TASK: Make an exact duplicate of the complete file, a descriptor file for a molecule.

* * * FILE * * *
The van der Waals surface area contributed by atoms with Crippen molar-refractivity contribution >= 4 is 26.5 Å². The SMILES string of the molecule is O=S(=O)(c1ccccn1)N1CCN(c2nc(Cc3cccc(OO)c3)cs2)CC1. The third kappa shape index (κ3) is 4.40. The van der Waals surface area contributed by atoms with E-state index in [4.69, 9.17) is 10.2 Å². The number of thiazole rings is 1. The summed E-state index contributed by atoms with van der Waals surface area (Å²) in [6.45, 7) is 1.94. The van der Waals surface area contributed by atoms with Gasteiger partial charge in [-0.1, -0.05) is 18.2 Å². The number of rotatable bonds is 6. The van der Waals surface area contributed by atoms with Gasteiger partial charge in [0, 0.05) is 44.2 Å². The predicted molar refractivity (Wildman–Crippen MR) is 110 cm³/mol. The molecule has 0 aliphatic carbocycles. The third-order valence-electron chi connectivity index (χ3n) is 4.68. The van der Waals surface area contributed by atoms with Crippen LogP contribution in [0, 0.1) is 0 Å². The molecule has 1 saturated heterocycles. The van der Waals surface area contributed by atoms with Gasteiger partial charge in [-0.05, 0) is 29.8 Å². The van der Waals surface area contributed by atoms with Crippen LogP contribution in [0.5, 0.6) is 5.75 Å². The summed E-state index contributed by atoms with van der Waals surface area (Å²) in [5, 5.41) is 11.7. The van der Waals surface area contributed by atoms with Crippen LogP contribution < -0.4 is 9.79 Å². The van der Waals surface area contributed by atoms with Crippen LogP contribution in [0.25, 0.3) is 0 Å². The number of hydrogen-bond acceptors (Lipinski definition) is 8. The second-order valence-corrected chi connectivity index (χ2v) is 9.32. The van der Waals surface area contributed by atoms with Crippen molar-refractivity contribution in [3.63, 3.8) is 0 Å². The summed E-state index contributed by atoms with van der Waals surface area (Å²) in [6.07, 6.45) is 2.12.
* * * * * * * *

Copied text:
The van der Waals surface area contributed by atoms with Crippen molar-refractivity contribution >= 4 is 26.5 Å². The SMILES string of the molecule is O=S(=O)(c1ccccn1)N1CCN(c2nc(Cc3cccc(OO)c3)cs2)CC1. The third kappa shape index (κ3) is 4.40. The van der Waals surface area contributed by atoms with E-state index in [4.69, 9.17) is 10.2 Å². The number of thiazole rings is 1. The summed E-state index contributed by atoms with van der Waals surface area (Å²) in [6.45, 7) is 1.94. The van der Waals surface area contributed by atoms with Gasteiger partial charge in [-0.1, -0.05) is 18.2 Å². The number of rotatable bonds is 6. The van der Waals surface area contributed by atoms with Gasteiger partial charge in [0, 0.05) is 44.2 Å². The predicted molar refractivity (Wildman–Crippen MR) is 110 cm³/mol. The molecule has 0 aliphatic carbocycles. The third-order valence-electron chi connectivity index (χ3n) is 4.68. The van der Waals surface area contributed by atoms with Crippen LogP contribution in [0, 0.1) is 0 Å². The molecule has 1 saturated heterocycles. The van der Waals surface area contributed by atoms with Gasteiger partial charge in [-0.05, 0) is 29.8 Å². The van der Waals surface area contributed by atoms with Crippen LogP contribution in [0.5, 0.6) is 5.75 Å². The summed E-state index contributed by atoms with van der Waals surface area (Å²) in [5, 5.41) is 11.7. The van der Waals surface area contributed by atoms with Crippen LogP contribution < -0.4 is 9.79 Å². The van der Waals surface area contributed by atoms with Crippen LogP contribution in [0.25, 0.3) is 0 Å². The number of hydrogen-bond acceptors (Lipinski definition) is 8. The second-order valence-corrected chi connectivity index (χ2v) is 9.32. The van der Waals surface area contributed by atoms with Crippen molar-refractivity contribution in [3.63, 3.8) is 0 Å². The summed E-state index contributed by atoms with van der Waals surface area (Å²) in [6.07, 6.45) is 2.12.